medications medications

Judge Lewis Gregory, head of the city court in Greenwood, Ind., began allowing drug court participants to begin taking Vivitrol after meeting with an Alkermes sales representative. Jake Harper/Side Effects Public Media hide caption

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Jake Harper/Side Effects Public Media

To Grow Market Share, A Drugmaker Pitches Its Product To Judges

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Kurt Hinrichs and his wife Alice in 2015, less than a year after Kurt had a stroke. He recovered after doctors removed the clot that was blocking blood from flowing to part of his brain. Courtesy of Kurt Hinrichs hide caption

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Courtesy of Kurt Hinrichs

A Lazarus Patient And The Limits Of A Lifesaving Stroke Procedure

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Heat and steam from your shower or shave can rob medicine of its potency long before the drug's expiration date. Angela Cappetta/Getty Images hide caption

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Angela Cappetta/Getty Images

When Old Medicine Goes Bad

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Cyclosporine is one of the drugs that organ transplant patients take so the body won't reject the organ. Brendan Gates/Flickr hide caption

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Brendan Gates/Flickr

Medicare Pays For A Kidney Transplant, But Not The Drugs To Keep It Viable

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Public health officials want doctors to consider treating alcohol abuse with medications that have a track record of success. Hero Images/Getty Images hide caption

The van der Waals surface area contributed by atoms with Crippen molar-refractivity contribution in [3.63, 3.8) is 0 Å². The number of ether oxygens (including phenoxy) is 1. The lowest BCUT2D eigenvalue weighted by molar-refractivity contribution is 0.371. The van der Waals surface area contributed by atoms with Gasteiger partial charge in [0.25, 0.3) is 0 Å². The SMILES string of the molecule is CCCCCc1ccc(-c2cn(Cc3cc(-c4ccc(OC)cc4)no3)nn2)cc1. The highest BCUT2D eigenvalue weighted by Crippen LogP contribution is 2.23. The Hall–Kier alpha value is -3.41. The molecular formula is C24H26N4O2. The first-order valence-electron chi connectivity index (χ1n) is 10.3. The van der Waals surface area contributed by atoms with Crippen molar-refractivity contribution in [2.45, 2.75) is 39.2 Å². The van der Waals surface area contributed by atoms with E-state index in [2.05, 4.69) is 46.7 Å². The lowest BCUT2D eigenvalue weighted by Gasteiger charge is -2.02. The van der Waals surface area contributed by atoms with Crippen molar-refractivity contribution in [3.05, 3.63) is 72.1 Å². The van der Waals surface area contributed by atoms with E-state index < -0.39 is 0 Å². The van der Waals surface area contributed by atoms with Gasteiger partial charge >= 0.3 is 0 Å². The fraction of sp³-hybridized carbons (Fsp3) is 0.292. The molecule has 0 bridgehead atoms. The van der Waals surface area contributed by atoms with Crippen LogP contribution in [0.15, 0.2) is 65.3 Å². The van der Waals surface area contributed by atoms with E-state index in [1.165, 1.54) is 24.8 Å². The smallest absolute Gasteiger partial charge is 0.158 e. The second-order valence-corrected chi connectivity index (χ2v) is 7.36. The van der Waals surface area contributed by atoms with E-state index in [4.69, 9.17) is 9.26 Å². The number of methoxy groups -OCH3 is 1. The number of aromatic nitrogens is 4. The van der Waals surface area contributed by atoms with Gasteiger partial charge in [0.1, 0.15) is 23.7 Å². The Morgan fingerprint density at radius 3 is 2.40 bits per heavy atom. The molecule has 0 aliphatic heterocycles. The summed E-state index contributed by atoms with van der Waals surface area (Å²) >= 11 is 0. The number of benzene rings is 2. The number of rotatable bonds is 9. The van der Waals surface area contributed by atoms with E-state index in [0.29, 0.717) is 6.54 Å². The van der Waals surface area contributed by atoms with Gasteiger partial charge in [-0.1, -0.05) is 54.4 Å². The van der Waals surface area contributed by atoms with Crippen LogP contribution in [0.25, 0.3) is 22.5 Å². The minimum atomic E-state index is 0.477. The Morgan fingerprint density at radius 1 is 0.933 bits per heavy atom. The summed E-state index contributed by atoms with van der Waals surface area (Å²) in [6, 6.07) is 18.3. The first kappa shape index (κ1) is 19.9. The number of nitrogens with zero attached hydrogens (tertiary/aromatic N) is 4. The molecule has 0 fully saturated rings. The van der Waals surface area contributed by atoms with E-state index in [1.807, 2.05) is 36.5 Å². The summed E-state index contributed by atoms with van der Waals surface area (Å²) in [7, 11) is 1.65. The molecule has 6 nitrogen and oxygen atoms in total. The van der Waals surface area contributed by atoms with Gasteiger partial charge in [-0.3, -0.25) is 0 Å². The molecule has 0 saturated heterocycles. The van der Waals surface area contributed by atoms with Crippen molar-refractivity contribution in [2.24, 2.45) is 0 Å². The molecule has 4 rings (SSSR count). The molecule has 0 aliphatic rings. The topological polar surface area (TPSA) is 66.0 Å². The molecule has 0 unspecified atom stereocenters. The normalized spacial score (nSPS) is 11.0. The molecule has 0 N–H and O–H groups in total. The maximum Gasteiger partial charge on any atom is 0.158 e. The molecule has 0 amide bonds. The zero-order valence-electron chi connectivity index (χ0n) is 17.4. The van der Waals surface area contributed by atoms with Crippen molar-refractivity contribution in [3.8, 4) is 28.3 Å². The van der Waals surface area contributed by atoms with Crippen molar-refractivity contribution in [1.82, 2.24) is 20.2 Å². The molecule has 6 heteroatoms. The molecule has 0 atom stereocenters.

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Hero Images/Getty Images

Diazepam, also known as Valium, is used to treat anxiety and insomnia. But when combined with opioids, it can suppress breathing and cause death. Universal Images Group/Getty Images hide caption

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Universal Images Group/Getty Images

Putting experimental drugs to the test can be a way of life. Glow Wellness/Glow RM/Getty Images hide caption

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Glow Wellness/Glow RM/Getty Images

Professional 'Guinea Pigs' Can Make A Living Testing Drugs

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Katherine Du/NPR

A Fix For Gender-Bias In Animal Research Could Help Humans

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Meredith Rizzo/NPR

Trouble Swallowing Pills?

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When people see charts like this, they think the drug is more effective than if they just read about the data, a study finds. Source: Cornell University hide caption

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Source: Cornell University

Ordinary spoons vary widely in size and shape. Confusing regular spoons for accurate measurements of teaspoons and tablespoons can lead to accidental overdoses. Meredith Rizzo/NPR hide caption

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Meredith Rizzo/NPR